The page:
Implementation of the Pilot Mentor-Protege Program
NSIAD-94-101: Published: Feb 1, 1994. Publicly Released: Feb 17, 1994.
- Full Report:
Pursuant to a legislative requirement, GAO provided information on the Department of Defense's (DOD) Pilot Mentor-Protege Program, focusing on whether the program: (1) has achieved its goals during its implementation period; and (2) should be reauthorized and extended governmentwide.
GAO found that: (1) DOD does not have sufficient information to determine whether the pilot program will be successful or reauthorization and extension of the program is warranted because implementation of the pilot program has been slow; (2) by the end of 1993, 124 proteges were receiving assistance from mentors and 76 proteges had entered the pilot program; (3) all of the 1992 and 1993 appropriated funds for the pilot program have been committed; (4) DOD obligated $47.3 million by the end of 1993 for the pilot program; (5) DOD has obtained some initial participation on a "credit-only" basis and limited participation through the mentor's overhead cost pool; (6) the DOD average reimbursement cost to mentors in support of each protege exceeds $1 million; (7) the DOD Office of Small and Disadvantaged Business Utilization (OSADBU) has not provided adequate management oversight of the pilot program because of a lack of resources; and (8) there will not be any significant increases in the total number of subcontracts awarded to small disadvantaged businesses (SDB) unless additional nonmonetary incentives are developed to encourage mentor participation.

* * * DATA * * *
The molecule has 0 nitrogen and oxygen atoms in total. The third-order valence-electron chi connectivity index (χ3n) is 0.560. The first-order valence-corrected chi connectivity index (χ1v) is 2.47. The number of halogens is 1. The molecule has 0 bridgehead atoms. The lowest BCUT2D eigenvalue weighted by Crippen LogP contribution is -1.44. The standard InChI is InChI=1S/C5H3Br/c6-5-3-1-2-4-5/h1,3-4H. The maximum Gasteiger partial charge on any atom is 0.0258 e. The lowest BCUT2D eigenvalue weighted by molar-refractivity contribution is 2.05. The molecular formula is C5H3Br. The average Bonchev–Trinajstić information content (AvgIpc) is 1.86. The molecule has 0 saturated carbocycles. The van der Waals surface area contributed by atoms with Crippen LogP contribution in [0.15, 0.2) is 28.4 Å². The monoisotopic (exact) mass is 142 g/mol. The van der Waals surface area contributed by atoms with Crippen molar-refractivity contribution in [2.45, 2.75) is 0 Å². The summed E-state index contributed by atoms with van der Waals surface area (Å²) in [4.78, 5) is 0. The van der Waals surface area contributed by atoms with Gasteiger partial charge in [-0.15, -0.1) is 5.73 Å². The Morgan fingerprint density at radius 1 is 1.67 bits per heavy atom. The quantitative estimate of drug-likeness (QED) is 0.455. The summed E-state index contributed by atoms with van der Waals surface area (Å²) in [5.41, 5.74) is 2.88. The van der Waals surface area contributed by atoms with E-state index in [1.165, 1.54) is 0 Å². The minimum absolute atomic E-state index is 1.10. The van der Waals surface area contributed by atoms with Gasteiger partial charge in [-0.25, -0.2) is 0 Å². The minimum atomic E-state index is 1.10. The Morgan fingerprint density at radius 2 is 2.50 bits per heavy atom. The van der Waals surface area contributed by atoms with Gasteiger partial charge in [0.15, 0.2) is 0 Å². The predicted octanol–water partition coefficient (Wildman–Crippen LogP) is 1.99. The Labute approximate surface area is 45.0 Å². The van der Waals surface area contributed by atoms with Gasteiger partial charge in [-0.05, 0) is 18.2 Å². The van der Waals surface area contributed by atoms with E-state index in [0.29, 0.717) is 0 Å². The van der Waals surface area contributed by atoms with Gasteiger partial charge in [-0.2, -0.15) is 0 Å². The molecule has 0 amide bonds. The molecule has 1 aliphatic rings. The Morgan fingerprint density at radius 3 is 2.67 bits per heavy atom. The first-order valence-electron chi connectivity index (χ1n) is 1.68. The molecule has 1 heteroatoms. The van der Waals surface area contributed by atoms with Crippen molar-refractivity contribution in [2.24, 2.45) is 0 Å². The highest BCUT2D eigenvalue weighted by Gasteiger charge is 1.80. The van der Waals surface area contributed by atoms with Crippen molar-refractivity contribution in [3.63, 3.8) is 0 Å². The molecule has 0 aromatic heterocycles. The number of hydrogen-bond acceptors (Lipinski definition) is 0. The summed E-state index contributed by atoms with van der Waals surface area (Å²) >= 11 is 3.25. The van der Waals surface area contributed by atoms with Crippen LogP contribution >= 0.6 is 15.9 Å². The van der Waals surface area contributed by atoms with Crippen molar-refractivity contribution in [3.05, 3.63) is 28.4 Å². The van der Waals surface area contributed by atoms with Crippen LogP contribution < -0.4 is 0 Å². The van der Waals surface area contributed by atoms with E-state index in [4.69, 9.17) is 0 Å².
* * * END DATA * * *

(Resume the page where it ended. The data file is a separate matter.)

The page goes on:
Matter for Congressional Consideration
Status: Closed - Not Implemented
Comments: DOD awarded a contract in spring 1994 for assistance in managing the mentor-protege program. This assistance includes tracking the progress made under each agreement. DOD does not plan on completing its review until the pilot program nears completion, which is scheduled for 1999.
Matter: Congress may wish to consider delaying its decision until OSADBU conducts its required performance review of the progress and accomplishments realized under approved mentor-protege agreements. However, since there are indications that the current pilot program, with its heavy reliance on reimbursement as mentor incentive, is not the optimal way to increase subcontract awards to SDB, Congress may wish to have DOD test a broader range of incentives.